The Food Journal and Food, Nutrition & Science

An alliance between The Lempert Report and The Center for Food Integrity

Energy Bar

Energy Bar

Health and Wellness

June 28, 2007

Energy Bar
ANATOMY OF A LABEL
 

Just how confusing are our labels? In a recent SupermarketGuru.com Consumer Panel Survey, we found that over 66 percent of shoppers are reading food labels completely. However, less than 25 percent of those shoppers actually question what the claims mean. Each issue, we will dissect just what the claims really mean on the product's package. This month: Energy Bar.

“Energy” – Calories! Any food with calories is an “energy” food!

"Healthy" - The food may contain no more than 3 grams of fat (including one gram of saturated fat) and 60 milligrams of cholesterol per serving. The food must also contain 10 percent of the daily value of one of these nutrients: vitamin A, vitamin C, calcium, iron, protein, or fiber. "Healthy" individual foods must contain no more than 300 milligrams of sodium; prepackaged meals can't exceed 480 milligrams. There is no limit on the sugar content in "healthy" food.

"40-30-30" – The ratio of carbohydrates to protein to fat (made popular by The Zone diet). Generally, the high fructose corn syrup is replaced with protein and fat.

“Excellent Source Of”, “Rich in”, “High in” - "High," "Rich in," or "Excellent Source" - 20% or more of the Daily Value for a given nutrient per serving

"All Natural" – Can mean anything. No nutritional meaning. This claim is not regulated by the FDA.

"Natural flavor" - The Federal Food, Drug, and Cosmetic Act defines "natural flavors" as: "the essential oil, oleoresin, essence or extractive, protein hydrolysate, distillate, or any product of roasting, heating, or enzymolysis, which contains a flavoring constituent derived from a spice, fruit, fruit juice, vegetable, vegetable juice, edible yeast, herb, bark, bud, root, leaf, or similar plant material; meat, seafood, poultry, eggs, dairy products, or fermentation products thereof whose significant function in food is flavoring rather than nutritional. This broad definition simply means that "natural flavors" are extracts from these nonsynthetic foods.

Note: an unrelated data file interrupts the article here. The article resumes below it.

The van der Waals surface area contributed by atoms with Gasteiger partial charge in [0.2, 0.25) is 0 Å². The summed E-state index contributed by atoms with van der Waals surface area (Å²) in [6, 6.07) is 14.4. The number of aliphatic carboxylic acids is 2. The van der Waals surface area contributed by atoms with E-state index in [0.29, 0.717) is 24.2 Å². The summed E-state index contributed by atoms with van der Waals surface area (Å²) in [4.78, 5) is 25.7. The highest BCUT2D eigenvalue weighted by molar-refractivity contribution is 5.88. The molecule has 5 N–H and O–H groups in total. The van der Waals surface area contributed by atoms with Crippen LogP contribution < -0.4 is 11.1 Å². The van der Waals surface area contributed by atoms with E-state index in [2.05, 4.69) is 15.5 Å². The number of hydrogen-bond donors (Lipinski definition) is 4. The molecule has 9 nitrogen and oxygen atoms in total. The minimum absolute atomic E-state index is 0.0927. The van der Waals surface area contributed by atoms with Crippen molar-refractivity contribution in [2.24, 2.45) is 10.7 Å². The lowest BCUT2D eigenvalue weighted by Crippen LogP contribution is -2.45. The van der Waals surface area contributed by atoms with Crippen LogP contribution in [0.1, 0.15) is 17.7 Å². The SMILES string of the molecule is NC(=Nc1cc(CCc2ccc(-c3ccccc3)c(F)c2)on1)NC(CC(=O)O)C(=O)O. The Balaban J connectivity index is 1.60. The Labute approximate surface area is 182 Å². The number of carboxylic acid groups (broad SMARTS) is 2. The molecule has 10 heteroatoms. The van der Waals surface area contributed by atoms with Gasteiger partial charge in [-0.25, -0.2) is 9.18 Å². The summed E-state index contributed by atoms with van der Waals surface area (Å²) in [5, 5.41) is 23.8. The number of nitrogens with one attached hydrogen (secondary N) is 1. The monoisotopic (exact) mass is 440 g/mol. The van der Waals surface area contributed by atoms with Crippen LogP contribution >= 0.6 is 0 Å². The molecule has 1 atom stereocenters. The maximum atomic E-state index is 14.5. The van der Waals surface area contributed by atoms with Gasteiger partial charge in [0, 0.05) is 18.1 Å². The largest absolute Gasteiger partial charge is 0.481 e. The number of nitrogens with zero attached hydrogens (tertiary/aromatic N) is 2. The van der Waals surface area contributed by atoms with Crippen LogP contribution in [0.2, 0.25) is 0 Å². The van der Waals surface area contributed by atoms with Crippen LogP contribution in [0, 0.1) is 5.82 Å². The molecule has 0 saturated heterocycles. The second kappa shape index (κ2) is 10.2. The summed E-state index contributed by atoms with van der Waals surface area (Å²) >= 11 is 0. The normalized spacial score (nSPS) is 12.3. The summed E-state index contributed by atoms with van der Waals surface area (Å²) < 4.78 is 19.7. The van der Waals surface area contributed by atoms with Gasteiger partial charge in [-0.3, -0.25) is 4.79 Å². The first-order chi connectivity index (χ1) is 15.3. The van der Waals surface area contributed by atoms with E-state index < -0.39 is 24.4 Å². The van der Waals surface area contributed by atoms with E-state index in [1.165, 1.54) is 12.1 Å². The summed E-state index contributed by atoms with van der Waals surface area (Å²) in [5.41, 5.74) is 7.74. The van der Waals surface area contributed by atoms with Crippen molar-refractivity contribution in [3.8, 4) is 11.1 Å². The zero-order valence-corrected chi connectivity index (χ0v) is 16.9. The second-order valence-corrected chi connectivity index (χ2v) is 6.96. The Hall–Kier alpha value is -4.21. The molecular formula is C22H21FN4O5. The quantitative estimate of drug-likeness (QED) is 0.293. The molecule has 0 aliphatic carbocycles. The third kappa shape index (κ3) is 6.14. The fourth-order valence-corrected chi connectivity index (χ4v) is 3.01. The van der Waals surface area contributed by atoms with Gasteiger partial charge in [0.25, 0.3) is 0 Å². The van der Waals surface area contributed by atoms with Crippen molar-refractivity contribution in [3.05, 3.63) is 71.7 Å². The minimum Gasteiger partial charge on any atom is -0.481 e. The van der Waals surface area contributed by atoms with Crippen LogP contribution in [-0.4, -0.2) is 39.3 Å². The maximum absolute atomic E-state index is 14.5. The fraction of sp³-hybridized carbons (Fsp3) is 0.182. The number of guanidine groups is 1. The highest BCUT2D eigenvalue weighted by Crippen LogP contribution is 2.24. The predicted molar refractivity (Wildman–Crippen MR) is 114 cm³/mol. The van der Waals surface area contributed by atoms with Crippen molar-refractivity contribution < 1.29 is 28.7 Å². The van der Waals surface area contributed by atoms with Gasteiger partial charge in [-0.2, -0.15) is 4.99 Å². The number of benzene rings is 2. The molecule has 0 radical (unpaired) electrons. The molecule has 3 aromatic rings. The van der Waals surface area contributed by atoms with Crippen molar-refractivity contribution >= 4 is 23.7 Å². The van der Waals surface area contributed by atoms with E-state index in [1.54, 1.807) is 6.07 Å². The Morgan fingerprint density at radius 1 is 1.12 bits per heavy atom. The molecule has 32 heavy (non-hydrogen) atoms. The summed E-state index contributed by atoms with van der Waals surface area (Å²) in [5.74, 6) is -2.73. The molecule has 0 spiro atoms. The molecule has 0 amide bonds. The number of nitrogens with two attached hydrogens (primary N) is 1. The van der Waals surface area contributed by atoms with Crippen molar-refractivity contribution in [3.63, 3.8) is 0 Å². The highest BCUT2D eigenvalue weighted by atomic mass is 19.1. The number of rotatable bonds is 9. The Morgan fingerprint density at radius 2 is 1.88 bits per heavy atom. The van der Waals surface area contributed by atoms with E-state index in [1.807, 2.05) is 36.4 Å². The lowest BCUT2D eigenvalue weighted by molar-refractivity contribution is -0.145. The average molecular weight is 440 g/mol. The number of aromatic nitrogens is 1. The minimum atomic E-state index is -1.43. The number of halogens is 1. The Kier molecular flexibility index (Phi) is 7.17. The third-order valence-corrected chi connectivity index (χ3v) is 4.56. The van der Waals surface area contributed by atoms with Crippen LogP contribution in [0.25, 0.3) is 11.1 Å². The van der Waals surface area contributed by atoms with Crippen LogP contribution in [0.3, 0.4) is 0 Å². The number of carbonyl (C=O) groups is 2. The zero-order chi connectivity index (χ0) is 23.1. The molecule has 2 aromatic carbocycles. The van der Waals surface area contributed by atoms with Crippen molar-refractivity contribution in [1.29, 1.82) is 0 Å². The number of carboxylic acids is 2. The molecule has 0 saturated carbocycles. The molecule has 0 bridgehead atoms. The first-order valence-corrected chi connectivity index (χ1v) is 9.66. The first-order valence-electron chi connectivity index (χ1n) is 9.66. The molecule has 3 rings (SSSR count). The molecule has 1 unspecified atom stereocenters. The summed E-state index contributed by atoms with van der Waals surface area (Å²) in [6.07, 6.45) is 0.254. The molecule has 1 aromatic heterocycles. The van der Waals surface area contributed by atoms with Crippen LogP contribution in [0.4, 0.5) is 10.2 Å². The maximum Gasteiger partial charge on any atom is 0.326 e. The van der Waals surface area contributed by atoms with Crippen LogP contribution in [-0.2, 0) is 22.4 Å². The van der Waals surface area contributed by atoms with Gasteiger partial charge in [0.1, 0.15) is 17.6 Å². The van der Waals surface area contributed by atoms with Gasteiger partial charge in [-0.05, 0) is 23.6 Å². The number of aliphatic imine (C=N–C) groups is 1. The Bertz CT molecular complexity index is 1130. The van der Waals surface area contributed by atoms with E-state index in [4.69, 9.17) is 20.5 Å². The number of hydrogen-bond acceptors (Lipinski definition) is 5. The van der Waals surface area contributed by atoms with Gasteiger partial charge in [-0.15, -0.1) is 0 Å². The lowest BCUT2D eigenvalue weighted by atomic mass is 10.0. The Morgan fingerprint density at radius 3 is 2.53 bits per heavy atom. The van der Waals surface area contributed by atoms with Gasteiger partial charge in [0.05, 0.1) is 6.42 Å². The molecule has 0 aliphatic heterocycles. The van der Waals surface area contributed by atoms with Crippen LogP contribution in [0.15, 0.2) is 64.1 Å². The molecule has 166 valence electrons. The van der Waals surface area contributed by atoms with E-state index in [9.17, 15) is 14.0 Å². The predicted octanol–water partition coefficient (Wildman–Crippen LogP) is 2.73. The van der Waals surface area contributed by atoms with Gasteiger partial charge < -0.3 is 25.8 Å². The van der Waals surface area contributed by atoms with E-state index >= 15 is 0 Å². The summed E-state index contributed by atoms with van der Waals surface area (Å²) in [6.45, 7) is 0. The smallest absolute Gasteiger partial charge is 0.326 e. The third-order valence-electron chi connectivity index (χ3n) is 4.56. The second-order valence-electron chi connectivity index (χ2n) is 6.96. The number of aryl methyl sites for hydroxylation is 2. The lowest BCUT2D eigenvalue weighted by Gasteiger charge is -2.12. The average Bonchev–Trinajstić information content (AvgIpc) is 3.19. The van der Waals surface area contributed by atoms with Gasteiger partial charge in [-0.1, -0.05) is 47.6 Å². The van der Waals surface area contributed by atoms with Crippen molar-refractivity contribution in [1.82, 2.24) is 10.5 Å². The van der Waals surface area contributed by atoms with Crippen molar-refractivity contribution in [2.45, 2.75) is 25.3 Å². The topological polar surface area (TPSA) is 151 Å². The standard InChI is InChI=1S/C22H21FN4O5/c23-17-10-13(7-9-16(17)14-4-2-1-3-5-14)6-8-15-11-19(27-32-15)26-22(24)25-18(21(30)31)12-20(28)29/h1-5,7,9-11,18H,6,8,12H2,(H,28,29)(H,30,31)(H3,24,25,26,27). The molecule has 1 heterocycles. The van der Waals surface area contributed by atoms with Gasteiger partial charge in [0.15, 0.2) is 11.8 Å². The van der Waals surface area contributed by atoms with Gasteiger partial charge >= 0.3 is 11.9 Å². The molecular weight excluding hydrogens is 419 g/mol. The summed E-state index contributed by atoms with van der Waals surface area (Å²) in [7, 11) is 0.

"Simple Carbs" – Simple carbs contain smaller molecules of sugar, rather than long chains like in starches. Simple carbs are digested quickly and absorbed more rapidly.

"Low Glycemic Index" – Uses the glycemic index, which describes and ranks carbohydrates according to their effect in blood glucose levels. Foods with lower glycemic index cause less fluctuations in blood glucose and insulin levels.

"Superfood" - Foods considered to be super include those high in omega 3, which is good for the heart, and anything high in vitamins. There is no official definition of a superfood.

"Cold-processed" –This is a term that is used on oils to give the consumer the impression that the oils have been pressed more naturally, since some consumers know that heat hurts oils. Cold-pressed has no legal, biochemical, or technological meaning. A more truthful label would be "unheated during processing".

"Good Fat" - Good fats are the naturally-occurring, traditional fats that haven't been damaged by high heat, refining, processing or other man-made tampering such as 'partial hydrogenation'.

"Alkaline-forming" - Produces an increased ability to energize the system